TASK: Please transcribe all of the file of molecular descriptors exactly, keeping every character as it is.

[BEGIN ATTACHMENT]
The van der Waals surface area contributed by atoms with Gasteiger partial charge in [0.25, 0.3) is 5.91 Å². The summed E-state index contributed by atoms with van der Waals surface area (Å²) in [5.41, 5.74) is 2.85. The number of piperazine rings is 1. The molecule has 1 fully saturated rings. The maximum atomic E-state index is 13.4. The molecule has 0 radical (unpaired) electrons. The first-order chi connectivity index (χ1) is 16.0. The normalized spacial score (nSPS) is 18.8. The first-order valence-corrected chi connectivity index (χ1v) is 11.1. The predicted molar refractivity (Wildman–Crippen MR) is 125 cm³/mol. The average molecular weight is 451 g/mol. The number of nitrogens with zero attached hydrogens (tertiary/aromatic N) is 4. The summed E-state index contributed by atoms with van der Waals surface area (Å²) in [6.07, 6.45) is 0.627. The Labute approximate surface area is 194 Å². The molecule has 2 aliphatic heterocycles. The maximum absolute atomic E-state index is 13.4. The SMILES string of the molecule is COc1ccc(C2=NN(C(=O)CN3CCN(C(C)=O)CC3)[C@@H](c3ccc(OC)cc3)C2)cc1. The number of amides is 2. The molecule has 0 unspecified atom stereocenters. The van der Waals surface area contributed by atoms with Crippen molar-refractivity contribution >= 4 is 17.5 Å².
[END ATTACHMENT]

The van der Waals surface area contributed by atoms with Gasteiger partial charge in [0.25, 0.3) is 5.91 Å². The summed E-state index contributed by atoms with van der Waals surface area (Å²) in [5.41, 5.74) is 2.85. The number of piperazine rings is 1. The molecule has 1 fully saturated rings. The maximum atomic E-state index is 13.4. The molecule has 0 radical (unpaired) electrons. The first-order chi connectivity index (χ1) is 16.0. The normalized spacial score (nSPS) is 18.8. The first-order valence-corrected chi connectivity index (χ1v) is 11.1. The predicted molar refractivity (Wildman–Crippen MR) is 125 cm³/mol. The average molecular weight is 451 g/mol. The number of nitrogens with zero attached hydrogens (tertiary/aromatic N) is 4. The summed E-state index contributed by atoms with van der Waals surface area (Å²) in [6.07, 6.45) is 0.627. The Labute approximate surface area is 194 Å². The molecule has 2 aliphatic heterocycles. The maximum absolute atomic E-state index is 13.4. The SMILES string of the molecule is COc1ccc(C2=NN(C(=O)CN3CCN(C(C)=O)CC3)[C@@H](c3ccc(OC)cc3)C2)cc1. The number of amides is 2. The molecule has 0 unspecified atom stereocenters. The van der Waals surface area contributed by atoms with Crippen molar-refractivity contribution >= 4 is 17.5 Å².